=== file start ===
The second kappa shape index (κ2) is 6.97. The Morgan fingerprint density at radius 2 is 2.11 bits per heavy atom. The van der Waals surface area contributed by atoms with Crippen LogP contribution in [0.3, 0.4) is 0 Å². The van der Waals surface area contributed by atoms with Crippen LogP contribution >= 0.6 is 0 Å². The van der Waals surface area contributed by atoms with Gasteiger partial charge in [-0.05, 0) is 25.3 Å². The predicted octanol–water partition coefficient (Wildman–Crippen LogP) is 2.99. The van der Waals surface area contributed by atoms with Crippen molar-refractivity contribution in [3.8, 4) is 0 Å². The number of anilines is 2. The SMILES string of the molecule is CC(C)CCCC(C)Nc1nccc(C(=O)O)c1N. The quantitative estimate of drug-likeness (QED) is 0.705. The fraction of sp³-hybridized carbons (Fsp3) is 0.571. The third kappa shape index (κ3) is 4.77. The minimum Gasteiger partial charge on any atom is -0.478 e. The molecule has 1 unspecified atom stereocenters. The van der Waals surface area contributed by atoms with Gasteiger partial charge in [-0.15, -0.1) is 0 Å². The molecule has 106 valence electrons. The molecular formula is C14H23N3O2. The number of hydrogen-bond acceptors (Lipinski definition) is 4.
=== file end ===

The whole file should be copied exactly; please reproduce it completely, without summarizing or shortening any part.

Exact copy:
The second kappa shape index (κ2) is 6.97. The Morgan fingerprint density at radius 2 is 2.11 bits per heavy atom. The van der Waals surface area contributed by atoms with Crippen LogP contribution in [0.3, 0.4) is 0 Å². The van der Waals surface area contributed by atoms with Crippen LogP contribution >= 0.6 is 0 Å². The van der Waals surface area contributed by atoms with Gasteiger partial charge in [-0.05, 0) is 25.3 Å². The predicted octanol–water partition coefficient (Wildman–Crippen LogP) is 2.99. The van der Waals surface area contributed by atoms with Crippen molar-refractivity contribution in [3.8, 4) is 0 Å². The number of anilines is 2. The SMILES string of the molecule is CC(C)CCCC(C)Nc1nccc(C(=O)O)c1N. The quantitative estimate of drug-likeness (QED) is 0.705. The fraction of sp³-hybridized carbons (Fsp3) is 0.571. The third kappa shape index (κ3) is 4.77. The minimum Gasteiger partial charge on any atom is -0.478 e. The molecule has 1 unspecified atom stereocenters. The van der Waals surface area contributed by atoms with Gasteiger partial charge in [-0.15, -0.1) is 0 Å². The molecule has 106 valence electrons. The molecular formula is C14H23N3O2. The number of hydrogen-bond acceptors (Lipinski definition) is 4.